The Cost of Surgically Treated Severe Odontogenic Infections: A Retrospective Study Using Severity Scores

Timothy W. Neal, Yousef Hammad, Brian R. Carr, Thomas Schlieve

Research output: Contribution to journalArticlepeer-review

Abstract

Purpose: Hospital treatment of odontogenic infections can be costly, and often these infections present with varying degrees of severity that can be quantified with odontogenic infection severity scores (OISSs). The purposes of this study were (1) to measure the association between OISSs and hospital bills and (2) to identify risk factors associated with OISSs. Methods: This retrospective cohort study assessed subjects from January 1, 2016, to December 31, 2020, with severe odontogenic infections treated in the operating room and admitted to the University of Texas Southwestern Medical Center/Parkland Memorial Hospital for >1 hospital day. OISSs were assigned based on the risk to the airway and vital structures. OISSs ≥ 5 were designated group A and < OISSs 5 group B. The primary predictor variable was OISSs, and the primary outcome variable was the mean billed cost of the stay. Analysis to identify associated variables for OISS ≥ 5 was also conducted. Secondary predictor variables were age, gender, smoking status, HIV diagnosis, diabetes mellitus diagnosis, blood glucose at admission, and white blood cell count (WBC) at admission. The secondary outcome variable was OISS. Comparisons between Group A and Group B were conducted using t-tests. Analysis to identify associated variables for OISS ≥ 5 was conducted using univariate and multivariate analysis. Values of P < .05 were considered statistically significant. Results: There were 144 subjects that met inclusion criteria. There were 65 subjects in Group A and 69 in Group B. Group A had a significantly larger mean billed cost of stay (95% CI 8937.7 to 48,225.74; P = .001). Analysis of secondary predictor variables revealed that male sex (OR 2.07; 95% CI 1.06 to 4.07; P = .03), blood glucose ≥ 100 at presentation (OR 3.05; 95% CI 1.46 to 6.38; P = .002), and WBC of > 11,000/mL at presentation (OR 3.17; 95% CI 1.44 to 6.98; P = .003) resulted in an increased likelihood of OISS ≥ 5. Conclusions: Patients with OISSs ≥ 5 have higher mean billed costs when compared to patients with OISSs < 5. Male sex, blood glucose ≥ 100, and WBC >11,000/mL at presentation is associated with increased likelihood of OISS >5.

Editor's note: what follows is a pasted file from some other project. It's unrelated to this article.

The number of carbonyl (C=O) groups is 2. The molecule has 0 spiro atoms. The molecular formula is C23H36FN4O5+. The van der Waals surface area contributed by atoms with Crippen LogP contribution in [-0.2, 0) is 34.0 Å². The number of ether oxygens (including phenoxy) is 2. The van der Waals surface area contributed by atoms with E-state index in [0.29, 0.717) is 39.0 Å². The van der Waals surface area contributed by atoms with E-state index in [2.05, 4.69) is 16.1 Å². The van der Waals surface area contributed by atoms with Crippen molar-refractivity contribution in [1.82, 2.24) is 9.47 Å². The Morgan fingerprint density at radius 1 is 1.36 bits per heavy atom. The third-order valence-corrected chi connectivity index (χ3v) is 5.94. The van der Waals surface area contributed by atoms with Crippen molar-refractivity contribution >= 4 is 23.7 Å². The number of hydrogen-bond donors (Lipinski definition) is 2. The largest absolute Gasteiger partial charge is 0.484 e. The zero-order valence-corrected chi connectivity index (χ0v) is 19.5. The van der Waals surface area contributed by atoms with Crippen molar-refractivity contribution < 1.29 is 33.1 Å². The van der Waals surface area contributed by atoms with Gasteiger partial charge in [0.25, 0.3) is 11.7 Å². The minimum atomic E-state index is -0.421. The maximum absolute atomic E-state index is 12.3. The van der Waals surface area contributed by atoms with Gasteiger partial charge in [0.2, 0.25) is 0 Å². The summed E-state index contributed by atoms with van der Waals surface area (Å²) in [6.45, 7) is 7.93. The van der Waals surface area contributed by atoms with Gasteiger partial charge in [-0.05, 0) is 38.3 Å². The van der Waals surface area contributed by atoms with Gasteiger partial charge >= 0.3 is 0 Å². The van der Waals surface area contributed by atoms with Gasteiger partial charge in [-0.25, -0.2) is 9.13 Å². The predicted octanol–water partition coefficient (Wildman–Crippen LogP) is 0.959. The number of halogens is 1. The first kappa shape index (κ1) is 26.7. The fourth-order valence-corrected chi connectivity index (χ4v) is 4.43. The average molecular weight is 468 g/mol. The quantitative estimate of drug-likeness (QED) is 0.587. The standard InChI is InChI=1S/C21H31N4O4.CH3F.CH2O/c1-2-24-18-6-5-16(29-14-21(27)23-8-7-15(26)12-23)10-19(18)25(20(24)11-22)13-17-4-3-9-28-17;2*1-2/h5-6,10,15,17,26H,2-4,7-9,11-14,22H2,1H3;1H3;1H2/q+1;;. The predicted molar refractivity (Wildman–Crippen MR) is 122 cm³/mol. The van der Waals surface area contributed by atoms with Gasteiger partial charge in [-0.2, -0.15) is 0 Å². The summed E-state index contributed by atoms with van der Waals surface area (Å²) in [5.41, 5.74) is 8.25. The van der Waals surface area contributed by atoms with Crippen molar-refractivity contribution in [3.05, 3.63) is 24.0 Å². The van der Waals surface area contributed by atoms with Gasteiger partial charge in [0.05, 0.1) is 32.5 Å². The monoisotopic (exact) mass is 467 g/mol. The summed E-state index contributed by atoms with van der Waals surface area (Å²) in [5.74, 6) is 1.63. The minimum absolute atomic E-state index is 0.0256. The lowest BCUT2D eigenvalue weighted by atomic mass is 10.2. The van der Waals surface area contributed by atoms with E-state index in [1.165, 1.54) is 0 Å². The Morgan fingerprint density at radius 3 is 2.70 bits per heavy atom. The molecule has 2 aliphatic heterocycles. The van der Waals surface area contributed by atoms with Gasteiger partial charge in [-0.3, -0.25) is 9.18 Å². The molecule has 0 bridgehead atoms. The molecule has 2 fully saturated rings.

Original languageEnglish (US)
JournalJournal of Oral and Maxillofacial Surgery
DOIs
StateAccepted/In press - 2022
Externally publishedYes

ASJC Scopus subject areas

  • Surgery
  • Oral Surgery
  • Otorhinolaryngology

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